Mill’s Principle of Utility
Please work with your classmates to construct a high-quality, extended academic discussion of the following questions. As always in our class, please work together to clarify concepts, explore questions, and analyze specific passages from our excerpt of Mill’s Utilitarianism. •What, according to Mill, is greatest happiness principle? Exactly how does he think that principle can be used to determine whether a proposed course of action would be the right or the wrong thing to do? •How easy or hard is to to apply the utilitarian “hedonistic calculus”? Does performing these calculations require us to know exactly what will happen in the future? If not, how can we be confident that we understand what the consequences of a proposed action will be?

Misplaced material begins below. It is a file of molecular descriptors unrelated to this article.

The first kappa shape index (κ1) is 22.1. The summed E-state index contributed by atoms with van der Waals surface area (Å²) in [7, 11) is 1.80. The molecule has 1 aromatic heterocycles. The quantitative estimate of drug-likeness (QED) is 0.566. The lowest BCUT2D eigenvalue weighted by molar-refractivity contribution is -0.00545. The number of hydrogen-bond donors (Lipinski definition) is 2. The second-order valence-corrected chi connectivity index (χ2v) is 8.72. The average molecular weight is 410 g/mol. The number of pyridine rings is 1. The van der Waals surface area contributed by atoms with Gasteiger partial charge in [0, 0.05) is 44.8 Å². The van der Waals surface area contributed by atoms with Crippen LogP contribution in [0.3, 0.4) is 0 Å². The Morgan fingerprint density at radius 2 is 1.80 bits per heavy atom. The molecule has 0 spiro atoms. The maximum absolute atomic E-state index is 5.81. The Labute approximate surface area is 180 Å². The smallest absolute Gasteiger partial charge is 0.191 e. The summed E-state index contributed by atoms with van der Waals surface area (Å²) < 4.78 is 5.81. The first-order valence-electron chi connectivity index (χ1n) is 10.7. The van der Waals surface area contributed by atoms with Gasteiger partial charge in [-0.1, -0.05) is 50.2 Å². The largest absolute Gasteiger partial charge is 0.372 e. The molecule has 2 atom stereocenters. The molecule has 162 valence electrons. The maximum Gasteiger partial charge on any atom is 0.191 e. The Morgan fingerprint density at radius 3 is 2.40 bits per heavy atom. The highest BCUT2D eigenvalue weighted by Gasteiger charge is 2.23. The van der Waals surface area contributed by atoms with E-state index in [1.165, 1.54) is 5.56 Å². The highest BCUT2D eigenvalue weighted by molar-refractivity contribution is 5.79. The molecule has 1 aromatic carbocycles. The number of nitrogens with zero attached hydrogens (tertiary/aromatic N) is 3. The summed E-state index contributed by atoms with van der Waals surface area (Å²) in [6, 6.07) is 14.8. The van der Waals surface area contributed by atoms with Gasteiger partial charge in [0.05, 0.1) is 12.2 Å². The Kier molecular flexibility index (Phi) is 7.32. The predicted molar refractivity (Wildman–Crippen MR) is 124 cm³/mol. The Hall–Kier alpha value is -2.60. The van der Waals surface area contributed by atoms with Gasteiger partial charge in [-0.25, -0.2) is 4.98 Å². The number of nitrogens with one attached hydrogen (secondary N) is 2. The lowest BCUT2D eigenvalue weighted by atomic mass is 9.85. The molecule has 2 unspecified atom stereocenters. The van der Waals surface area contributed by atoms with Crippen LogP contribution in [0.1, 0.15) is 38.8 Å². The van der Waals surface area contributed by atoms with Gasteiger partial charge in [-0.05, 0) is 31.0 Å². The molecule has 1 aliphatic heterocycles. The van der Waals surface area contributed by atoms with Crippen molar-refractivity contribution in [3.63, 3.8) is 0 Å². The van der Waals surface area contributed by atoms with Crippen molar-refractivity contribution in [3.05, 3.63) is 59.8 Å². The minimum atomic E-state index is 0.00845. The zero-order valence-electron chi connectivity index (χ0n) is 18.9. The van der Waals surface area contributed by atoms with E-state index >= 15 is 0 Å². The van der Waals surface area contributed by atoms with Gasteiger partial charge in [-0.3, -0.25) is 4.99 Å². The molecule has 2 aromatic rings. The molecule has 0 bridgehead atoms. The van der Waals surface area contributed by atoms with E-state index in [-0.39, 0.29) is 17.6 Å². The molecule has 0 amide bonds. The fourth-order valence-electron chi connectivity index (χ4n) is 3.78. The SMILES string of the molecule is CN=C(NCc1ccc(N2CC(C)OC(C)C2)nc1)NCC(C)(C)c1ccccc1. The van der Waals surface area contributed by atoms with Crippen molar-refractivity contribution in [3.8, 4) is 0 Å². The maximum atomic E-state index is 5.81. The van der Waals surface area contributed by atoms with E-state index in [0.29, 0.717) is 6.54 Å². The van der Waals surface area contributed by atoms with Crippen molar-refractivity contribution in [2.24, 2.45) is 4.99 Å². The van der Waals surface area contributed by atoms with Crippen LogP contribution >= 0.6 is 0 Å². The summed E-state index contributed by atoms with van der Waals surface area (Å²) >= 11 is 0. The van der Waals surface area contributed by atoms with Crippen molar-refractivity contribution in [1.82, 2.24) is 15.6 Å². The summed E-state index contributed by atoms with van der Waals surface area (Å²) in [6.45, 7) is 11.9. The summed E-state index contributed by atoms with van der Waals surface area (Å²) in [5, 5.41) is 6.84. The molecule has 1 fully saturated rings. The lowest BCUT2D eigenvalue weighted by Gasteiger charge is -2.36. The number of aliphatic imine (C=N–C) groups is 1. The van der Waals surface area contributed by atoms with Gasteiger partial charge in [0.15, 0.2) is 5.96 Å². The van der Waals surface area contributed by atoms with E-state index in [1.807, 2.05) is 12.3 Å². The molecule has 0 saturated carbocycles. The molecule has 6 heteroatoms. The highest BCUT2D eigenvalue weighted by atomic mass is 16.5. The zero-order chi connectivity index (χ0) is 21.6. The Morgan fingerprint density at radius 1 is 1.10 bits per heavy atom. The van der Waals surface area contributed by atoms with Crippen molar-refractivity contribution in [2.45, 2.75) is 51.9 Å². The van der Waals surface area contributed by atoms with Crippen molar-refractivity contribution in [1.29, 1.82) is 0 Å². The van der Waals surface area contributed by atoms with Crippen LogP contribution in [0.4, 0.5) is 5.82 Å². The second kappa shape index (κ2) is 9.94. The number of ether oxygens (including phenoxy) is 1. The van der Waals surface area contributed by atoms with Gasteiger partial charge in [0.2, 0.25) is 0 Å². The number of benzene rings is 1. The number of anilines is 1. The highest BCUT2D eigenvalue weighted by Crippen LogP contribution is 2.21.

NOTE: The Meaning of UTILITY British English and American English can look the same but have very different meanings. For Mill, “utility” means “usefulness”–just like if you had a “utility room” or “utility closet” in your home or place or business, that would be where you stored your “useful” things (like brooms, mops, and so forth).
So, when Mill talks about the Principle of Utility, it might help to read it as the “Principle of Usefulness.” The most “useful” ethical decision will be the one that results in the greatest amount of happiness for the majority of the people. And, if we add Bentham’s Hedonic Calculus, the Calculus becomes a sort of “costs and benefits” analysis for ethical decision-making for determing the action which would produce the most useful results for the majority of the people who would be affected by that decision (since that would make them happier).
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